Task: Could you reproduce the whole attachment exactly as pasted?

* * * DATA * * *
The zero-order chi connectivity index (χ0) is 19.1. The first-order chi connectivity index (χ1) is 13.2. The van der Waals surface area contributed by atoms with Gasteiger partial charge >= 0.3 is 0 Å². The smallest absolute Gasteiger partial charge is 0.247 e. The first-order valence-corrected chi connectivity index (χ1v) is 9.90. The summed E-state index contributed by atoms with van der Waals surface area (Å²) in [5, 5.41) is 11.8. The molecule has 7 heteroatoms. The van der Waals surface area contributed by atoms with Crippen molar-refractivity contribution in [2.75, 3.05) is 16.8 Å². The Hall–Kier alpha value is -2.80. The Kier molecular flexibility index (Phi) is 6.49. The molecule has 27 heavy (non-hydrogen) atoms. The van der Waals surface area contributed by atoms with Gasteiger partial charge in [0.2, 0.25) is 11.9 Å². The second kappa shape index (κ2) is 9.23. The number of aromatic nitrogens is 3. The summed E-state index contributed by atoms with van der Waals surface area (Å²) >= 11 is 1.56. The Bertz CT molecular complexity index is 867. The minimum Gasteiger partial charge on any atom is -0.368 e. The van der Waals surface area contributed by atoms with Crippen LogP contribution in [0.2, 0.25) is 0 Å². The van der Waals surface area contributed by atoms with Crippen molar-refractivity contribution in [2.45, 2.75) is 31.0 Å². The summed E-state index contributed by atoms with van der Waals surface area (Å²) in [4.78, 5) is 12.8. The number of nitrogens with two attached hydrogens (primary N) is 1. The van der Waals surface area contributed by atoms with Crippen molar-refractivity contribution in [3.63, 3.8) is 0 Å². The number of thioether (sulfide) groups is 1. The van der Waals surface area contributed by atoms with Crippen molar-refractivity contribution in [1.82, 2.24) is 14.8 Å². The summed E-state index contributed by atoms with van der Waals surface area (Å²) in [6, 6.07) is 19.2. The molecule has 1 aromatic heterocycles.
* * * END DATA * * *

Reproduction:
The zero-order chi connectivity index (χ0) is 19.1. The first-order chi connectivity index (χ1) is 13.2. The van der Waals surface area contributed by atoms with Gasteiger partial charge >= 0.3 is 0 Å². The smallest absolute Gasteiger partial charge is 0.247 e. The first-order valence-corrected chi connectivity index (χ1v) is 9.90. The summed E-state index contributed by atoms with van der Waals surface area (Å²) in [5, 5.41) is 11.8. The molecule has 7 heteroatoms. The van der Waals surface area contributed by atoms with Crippen molar-refractivity contribution in [2.75, 3.05) is 16.8 Å². The Hall–Kier alpha value is -2.80. The Kier molecular flexibility index (Phi) is 6.49. The molecule has 27 heavy (non-hydrogen) atoms. The van der Waals surface area contributed by atoms with Gasteiger partial charge in [0.2, 0.25) is 11.9 Å². The second kappa shape index (κ2) is 9.23. The number of aromatic nitrogens is 3. The summed E-state index contributed by atoms with van der Waals surface area (Å²) >= 11 is 1.56. The Bertz CT molecular complexity index is 867. The minimum Gasteiger partial charge on any atom is -0.368 e. The van der Waals surface area contributed by atoms with Crippen LogP contribution in [0.2, 0.25) is 0 Å². The van der Waals surface area contributed by atoms with Crippen molar-refractivity contribution in [2.45, 2.75) is 31.0 Å². The summed E-state index contributed by atoms with van der Waals surface area (Å²) in [4.78, 5) is 12.8. The number of nitrogens with two attached hydrogens (primary N) is 1. The van der Waals surface area contributed by atoms with Crippen molar-refractivity contribution in [3.63, 3.8) is 0 Å². The number of thioether (sulfide) groups is 1. The van der Waals surface area contributed by atoms with Crippen molar-refractivity contribution in [1.82, 2.24) is 14.8 Å². The summed E-state index contributed by atoms with van der Waals surface area (Å²) in [6, 6.07) is 19.2. The molecule has 1 aromatic heterocycles.